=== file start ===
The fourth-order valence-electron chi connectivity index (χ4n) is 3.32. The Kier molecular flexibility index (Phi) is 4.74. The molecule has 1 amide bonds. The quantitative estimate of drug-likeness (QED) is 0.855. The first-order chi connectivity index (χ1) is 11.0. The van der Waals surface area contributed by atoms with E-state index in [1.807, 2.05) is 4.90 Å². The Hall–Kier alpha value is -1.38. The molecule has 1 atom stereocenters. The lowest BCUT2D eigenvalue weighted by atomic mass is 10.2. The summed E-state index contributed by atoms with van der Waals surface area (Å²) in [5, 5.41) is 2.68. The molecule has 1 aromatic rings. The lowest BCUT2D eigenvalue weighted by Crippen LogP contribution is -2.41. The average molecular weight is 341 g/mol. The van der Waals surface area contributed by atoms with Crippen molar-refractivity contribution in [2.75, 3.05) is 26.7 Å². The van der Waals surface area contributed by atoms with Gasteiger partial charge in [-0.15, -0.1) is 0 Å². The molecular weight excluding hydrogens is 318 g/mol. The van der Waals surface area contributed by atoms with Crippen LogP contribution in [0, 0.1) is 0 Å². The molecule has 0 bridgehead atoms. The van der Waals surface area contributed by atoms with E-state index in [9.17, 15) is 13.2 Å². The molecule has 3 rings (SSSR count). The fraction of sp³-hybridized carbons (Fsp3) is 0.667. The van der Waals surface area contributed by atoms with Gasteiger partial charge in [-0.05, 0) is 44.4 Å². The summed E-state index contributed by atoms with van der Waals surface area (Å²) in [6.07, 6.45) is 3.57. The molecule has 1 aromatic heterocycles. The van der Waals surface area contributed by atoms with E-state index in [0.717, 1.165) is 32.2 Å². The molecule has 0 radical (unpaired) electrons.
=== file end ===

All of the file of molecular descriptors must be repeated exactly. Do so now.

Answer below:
The fourth-order valence-electron chi connectivity index (χ4n) is 3.32. The Kier molecular flexibility index (Phi) is 4.74. The molecule has 1 amide bonds. The quantitative estimate of drug-likeness (QED) is 0.855. The first-order chi connectivity index (χ1) is 11.0. The van der Waals surface area contributed by atoms with E-state index in [1.807, 2.05) is 4.90 Å². The Hall–Kier alpha value is -1.38. The molecule has 1 atom stereocenters. The lowest BCUT2D eigenvalue weighted by atomic mass is 10.2. The summed E-state index contributed by atoms with van der Waals surface area (Å²) in [5, 5.41) is 2.68. The molecule has 1 aromatic rings. The lowest BCUT2D eigenvalue weighted by Crippen LogP contribution is -2.41. The average molecular weight is 341 g/mol. The van der Waals surface area contributed by atoms with Crippen molar-refractivity contribution in [2.75, 3.05) is 26.7 Å². The van der Waals surface area contributed by atoms with Gasteiger partial charge in [-0.15, -0.1) is 0 Å². The molecular weight excluding hydrogens is 318 g/mol. The van der Waals surface area contributed by atoms with Crippen LogP contribution in [0, 0.1) is 0 Å². The molecule has 0 bridgehead atoms. The van der Waals surface area contributed by atoms with E-state index in [9.17, 15) is 13.2 Å². The molecule has 3 rings (SSSR count). The fraction of sp³-hybridized carbons (Fsp3) is 0.667. The van der Waals surface area contributed by atoms with Gasteiger partial charge in [-0.05, 0) is 44.4 Å². The summed E-state index contributed by atoms with van der Waals surface area (Å²) in [6.07, 6.45) is 3.57. The molecule has 1 aromatic heterocycles. The van der Waals surface area contributed by atoms with E-state index in [0.717, 1.165) is 32.2 Å². The molecule has 0 radical (unpaired) electrons.